Danger

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Traffic signs which are triangular with a red border are warning drivers about something dangerous. This one simply has an exclamation mark, so it might refer to any kind of danger.

Danger (also risk or peril) is the possibility of something bad happening. A situation in which there is a risk of something bad happening, is called dangerous, risky or perilous.

People often take risks, or do things that might hurt them. An example of this is crossing the road without looking carefully. There is a risk that you might get hit by a car. Some animals are dangerous because they might attack humans. Anything that involves a risk of injury or to health can be described as dangerous. Smoking is dangerous to health.

How dangerous a situation may be is determined by probability. In epidemiology, risk is defined as the number of events divided by the number of people prone to that event. For example, if the risk of babies dying after birth in a population is reported as 1/1000, it means that from each 1000 babies born, 1 is likely to die.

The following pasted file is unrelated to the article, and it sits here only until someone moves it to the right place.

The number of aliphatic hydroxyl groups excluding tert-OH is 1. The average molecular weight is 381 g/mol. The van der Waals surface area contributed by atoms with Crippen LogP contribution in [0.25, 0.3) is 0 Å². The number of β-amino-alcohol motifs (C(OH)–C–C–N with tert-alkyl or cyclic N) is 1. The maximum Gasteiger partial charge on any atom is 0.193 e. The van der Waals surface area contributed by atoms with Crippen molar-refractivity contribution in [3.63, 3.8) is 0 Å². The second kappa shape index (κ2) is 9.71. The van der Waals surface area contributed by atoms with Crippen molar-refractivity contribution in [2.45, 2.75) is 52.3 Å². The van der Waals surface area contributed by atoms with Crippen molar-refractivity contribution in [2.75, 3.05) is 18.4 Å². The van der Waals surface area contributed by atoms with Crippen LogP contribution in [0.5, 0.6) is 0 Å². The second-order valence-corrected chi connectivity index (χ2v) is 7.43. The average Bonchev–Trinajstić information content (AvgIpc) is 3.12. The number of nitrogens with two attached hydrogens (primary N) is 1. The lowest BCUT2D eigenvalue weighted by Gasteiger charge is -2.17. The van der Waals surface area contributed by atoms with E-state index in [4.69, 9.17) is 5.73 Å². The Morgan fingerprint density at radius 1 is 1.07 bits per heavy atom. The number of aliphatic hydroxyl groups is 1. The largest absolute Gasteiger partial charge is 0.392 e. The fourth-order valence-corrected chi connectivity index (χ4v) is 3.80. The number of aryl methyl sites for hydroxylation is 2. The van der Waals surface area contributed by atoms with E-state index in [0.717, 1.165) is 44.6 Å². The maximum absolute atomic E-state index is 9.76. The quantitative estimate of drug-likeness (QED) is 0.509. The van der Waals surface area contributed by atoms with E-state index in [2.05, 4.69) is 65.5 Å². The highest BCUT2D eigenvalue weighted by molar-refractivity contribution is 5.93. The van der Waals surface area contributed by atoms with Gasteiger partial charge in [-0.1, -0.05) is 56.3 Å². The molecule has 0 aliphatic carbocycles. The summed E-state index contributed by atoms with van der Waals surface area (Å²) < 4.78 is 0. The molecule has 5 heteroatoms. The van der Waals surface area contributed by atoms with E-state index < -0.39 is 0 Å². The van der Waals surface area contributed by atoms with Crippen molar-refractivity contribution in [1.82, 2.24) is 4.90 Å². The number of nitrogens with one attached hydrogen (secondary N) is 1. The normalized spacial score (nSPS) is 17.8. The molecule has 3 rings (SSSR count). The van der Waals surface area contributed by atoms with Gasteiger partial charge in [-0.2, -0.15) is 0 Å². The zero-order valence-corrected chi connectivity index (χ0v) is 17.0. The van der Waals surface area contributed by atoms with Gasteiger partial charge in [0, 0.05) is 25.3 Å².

Risk is different from prevalence. Prevalence refers to the number of people with a disease in a population, while risk means the number of new cases, divided by the number of people who could possibly become a case (for example, those who had a chance to be exposed to the disease).

A risk assessment is a list of things that could go wrong. In many Western countries, when teachers take children on an outing they may have to fill in a risk assessment form which lists the possible dangers and says what they should do to stop bad things from happening (e.g. accidents or children getting lost).

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